Thursday, May 1, 2008

Table Talk - Kedoshim 5768

I saw an interesting question on a wonderful brand-new website publicizing the well-known parshat hashavua pages (gilyonot) of Nechama Leibowitz. (As an aside, for many, many years, Nechama Leibowitz published a weekly sheet on the parshah, which she would distribute to her students and whoever else wanted one, and then, if you sent it back to her, she would grade them. Based upon these weekly sheets she produced her well-known series, “Studies in the Weekly Parshah.” But I digress.

Many of us are familiar with the well-known prohibition, ולפני עור לא תתן מכשול – “and do not put a stumbling block before the blind man” (Vayikra 19:14).

Here are translations of two different explanations of this prohibition:

Rashi (on the passuk): “Before the man blind about a matter, do not give him inappropriate advice. Do not tell him, “Sell your field and buy a donkey”, and you circumvent him and take it from him. (By the way, it’s not clear to me whether Rashi means that you take the field or the donkey, but I think it means that you give him the advice because you want the field for yourself.)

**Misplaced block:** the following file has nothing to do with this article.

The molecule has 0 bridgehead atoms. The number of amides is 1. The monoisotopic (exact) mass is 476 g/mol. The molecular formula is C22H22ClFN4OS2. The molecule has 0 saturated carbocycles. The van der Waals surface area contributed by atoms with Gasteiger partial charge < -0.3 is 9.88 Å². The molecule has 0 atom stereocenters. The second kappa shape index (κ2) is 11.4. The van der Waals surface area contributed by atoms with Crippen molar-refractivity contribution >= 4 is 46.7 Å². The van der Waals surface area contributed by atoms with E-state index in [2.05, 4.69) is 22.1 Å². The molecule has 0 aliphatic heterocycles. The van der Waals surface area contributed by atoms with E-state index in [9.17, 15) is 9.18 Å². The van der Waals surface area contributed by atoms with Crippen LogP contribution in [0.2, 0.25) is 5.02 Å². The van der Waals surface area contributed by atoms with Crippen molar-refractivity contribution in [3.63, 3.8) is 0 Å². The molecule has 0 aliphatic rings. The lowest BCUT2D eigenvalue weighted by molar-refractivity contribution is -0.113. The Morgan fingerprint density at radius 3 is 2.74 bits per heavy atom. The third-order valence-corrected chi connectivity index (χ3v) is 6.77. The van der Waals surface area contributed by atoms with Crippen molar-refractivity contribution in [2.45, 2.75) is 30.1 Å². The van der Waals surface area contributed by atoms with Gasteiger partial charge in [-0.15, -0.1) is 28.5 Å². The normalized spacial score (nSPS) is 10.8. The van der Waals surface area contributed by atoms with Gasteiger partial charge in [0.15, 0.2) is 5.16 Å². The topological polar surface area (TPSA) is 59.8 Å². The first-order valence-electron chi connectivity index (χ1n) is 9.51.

Rambam (Book of Commandments, Negative commandment 299): “Anyone who stumbles a man blind in a matter and gives him inappropriate advice, or he strengthens the hand of the sinner about which he is blind and does not see the truth due to the desires of his heart, this person violates a negative commandment.

Nechama asked the following great question: According to these two interpretations, who is the blind man? What type of blindness does the Torah refer to? What behavior does this verse prohibit?

Discuss this question around the Shabbos table. For further discussion, can you come up with a different understanding of the passuk or find still another interpretation? As a bonus question, what sin do we confess during viduy on Yom Kippur that relates to this issue?